Foreign Ministry strike nixes Nepal seder

Foreign Ministry strike nixes Nepal seder

Long-running giant Passover celebration in Kathmandu canceled due to general walkout

Kathmandu (photo credit: CC BY Sharada Prasad CS, Flickr)
Kathmandu (photo credit: CC BY Sharada Prasad CS, Flickr)

KATHMANDU —  A strike by Israeli diplomats over salaries has foiled preparations in Nepal for what coordinators say is the world’s biggest celebration of the Jewish Passover holiday, organizers announced Tuesday.

An Orthodox Jewish group organized the Passover feast in Kathmandu every year, attracting hundreds of people, including Israeli tourists from around the world.

But the massive celebration on April 14 relies on the Israeli embassy in Nepal to help import supplies for the feast to the Himalayan nation.

“We have a problem, we have not been able to get any food shipments through so far for this Passover,” said Rabbi Chezki Lifshitz, co-director of Chabad House Nepal.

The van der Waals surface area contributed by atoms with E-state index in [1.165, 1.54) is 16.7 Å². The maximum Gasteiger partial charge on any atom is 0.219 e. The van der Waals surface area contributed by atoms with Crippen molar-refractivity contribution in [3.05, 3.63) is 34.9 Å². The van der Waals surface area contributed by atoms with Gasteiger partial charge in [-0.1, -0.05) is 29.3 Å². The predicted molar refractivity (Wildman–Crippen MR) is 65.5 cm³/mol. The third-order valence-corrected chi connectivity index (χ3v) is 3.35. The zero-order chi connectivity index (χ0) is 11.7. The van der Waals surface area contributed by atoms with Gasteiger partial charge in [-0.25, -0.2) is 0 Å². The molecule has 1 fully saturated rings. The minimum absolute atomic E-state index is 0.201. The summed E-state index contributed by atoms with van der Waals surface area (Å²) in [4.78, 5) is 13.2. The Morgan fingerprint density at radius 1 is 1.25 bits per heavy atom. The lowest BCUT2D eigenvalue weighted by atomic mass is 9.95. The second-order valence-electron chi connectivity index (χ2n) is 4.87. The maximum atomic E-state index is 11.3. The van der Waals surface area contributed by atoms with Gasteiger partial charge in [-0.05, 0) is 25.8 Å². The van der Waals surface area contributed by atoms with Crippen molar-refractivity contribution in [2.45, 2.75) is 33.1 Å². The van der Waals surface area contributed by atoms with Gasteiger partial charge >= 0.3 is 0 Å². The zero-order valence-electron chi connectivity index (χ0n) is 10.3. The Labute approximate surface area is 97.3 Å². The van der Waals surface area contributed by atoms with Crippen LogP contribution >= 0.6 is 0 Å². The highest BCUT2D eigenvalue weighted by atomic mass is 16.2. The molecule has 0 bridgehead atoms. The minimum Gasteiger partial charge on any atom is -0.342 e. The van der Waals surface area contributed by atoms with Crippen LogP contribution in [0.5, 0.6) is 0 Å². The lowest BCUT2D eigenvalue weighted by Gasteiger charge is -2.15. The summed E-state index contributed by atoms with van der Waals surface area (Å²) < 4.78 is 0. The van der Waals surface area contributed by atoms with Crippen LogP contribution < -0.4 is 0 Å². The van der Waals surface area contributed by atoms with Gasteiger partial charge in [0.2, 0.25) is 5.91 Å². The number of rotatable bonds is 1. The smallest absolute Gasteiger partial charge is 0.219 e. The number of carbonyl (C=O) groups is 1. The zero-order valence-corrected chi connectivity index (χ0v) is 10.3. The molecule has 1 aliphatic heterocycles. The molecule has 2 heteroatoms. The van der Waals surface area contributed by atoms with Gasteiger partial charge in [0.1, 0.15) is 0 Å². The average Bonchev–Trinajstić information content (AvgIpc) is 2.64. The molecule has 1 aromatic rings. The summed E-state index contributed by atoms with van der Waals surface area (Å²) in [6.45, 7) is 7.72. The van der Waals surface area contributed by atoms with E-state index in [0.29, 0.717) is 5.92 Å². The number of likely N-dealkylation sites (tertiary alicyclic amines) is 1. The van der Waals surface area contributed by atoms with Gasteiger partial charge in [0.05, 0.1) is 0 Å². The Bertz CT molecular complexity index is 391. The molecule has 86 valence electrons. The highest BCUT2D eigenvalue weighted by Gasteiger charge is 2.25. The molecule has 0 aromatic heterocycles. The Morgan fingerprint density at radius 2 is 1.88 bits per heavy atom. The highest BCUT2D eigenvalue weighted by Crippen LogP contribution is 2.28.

Israeli Foreign Ministry employees on Sunday ratcheted up plans for a full-scale strike at home and at diplomatic missions abroad.

“I hope the strike will end soon, if it ends in the next 3-4 days, we can still try to organize the celebration like every year,” Lifshitz told AFP.

Hanan Goder-Goldberger, Israel’s ambassador to Nepal, defended the strike and said he hoped the dispute over pay and staff conditions would be resolved soon.

“All diplomats are entitled to a decent salary, but my colleagues from other countries get double what I get, it is not fair,” Goder-Goldberger told AFP.

“I am sorry the cargo is stuck and causing a big problem for people who want to celebrate Passover… but I am optimistic we can reach agreement soon.”

Traditionally, Passover is celebrated with only close family, but around 25 years ago the embassy began to invite Israeli tourists in Kathmandu to share in a meal, kicking off an event that organizers say is the world’s largest “seder.”

The Passover holiday celebrates the flight of the 12 tribes of Israel from slavery in Egypt 3,000 years ago.

read more: